Here, again, Naidoo’s version of events has been picked apart in cross-examination, and by several statements from his own dog handlers and that of other units. The General’s version stands in contrast to that of Public Order Policing member Warrant Officer Mamabolo, who says that when he arrived on the scene, his repeated calls for the police on the rocks above them – including Naidoo – to cease shooting were ignored.
The nuance of what happened is critically important, as it points to the state of mind, and the intentions of the highest-ranking officer in the field during the massacre.
Warrant Officer Mamabola testified that “once the shooting of live ammunition stopped, I observed some of the protesters coming out of the bushes behind the boulders/rocks with their raised hands. Suddenly I saw one of the protesters falling to the ground.”
This fits in with the Daily Maverick’s stories from 2012 (see here for a miner’s experience of what happened). Naidoo’s statements – there are various written affidavits to most of the policemen’s testimonies – fail to mention such key moments.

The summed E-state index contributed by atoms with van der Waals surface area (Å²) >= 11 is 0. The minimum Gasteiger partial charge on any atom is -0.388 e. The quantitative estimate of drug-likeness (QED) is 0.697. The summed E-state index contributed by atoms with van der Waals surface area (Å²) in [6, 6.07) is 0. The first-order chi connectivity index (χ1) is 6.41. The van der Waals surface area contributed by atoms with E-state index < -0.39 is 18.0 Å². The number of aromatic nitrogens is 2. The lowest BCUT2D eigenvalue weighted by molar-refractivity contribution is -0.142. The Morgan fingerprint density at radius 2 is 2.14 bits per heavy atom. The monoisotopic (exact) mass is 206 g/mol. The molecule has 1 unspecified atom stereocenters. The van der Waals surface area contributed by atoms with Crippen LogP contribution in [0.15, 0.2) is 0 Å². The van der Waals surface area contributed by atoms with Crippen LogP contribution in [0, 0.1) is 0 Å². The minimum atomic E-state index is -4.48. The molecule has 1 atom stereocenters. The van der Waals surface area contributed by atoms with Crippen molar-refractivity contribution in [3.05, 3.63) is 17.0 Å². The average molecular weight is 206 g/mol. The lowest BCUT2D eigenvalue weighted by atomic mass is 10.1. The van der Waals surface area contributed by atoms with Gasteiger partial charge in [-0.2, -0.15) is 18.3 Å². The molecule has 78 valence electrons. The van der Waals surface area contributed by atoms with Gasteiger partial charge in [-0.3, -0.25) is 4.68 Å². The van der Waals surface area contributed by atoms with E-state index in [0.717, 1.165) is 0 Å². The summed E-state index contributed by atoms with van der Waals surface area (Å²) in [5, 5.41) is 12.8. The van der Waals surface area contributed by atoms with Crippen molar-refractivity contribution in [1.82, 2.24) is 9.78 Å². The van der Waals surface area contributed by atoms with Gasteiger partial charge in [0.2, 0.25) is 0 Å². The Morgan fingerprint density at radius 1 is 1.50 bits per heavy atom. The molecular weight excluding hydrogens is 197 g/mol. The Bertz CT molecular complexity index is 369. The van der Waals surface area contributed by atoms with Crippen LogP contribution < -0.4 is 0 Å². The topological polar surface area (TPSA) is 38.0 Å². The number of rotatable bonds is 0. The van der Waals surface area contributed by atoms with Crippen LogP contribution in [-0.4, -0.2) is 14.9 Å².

Crucial was one of Naidoo’s initial K9 group of cops – Warrant Officer Hendrick Myburgh – who says he witnessed another policemen acknowledge murdering a wounded miner. Naidoo says he was unaware of this.
The Commission heard from miners’ testimonies how their comrades were shot and killed when they tried to surrender to the police. Naidoo had no knowledge of this, despite having taken command of the policemen at the Scene Two koppie, he said.
Naidoo was also unaware of another of his K9 unit, Warrant Officer Lukas Breedt, planting weapons among the dead for the crime scene picture.
The Commission has also been told how the police gathered for nine days to plan for the Commission – and glaring inconsistencies, not to say outright untruths, have emerged from that version of the events at Marikana.
General Naidoo’s time under cross-examination is not yet complete, and the dance around truth and culpability continues. But so far, as a very high-ranking officer entrusted with protecting the lives and rights of South Africa citizens, he has not acquitted himself very well. DM
Photo: A policeman gestures in front of some of the dead miners after they were shot outside Marikana, August 16, 2012. REUTERS/Siphiwe Sibeko
"A long habit of not thinking a thing wrong gives it a superficial appearance of being right and raises at first a formidable outcry in defence of custom. But the tumult soon subsides. Time makes more converts than reason." ~ Thomas Paine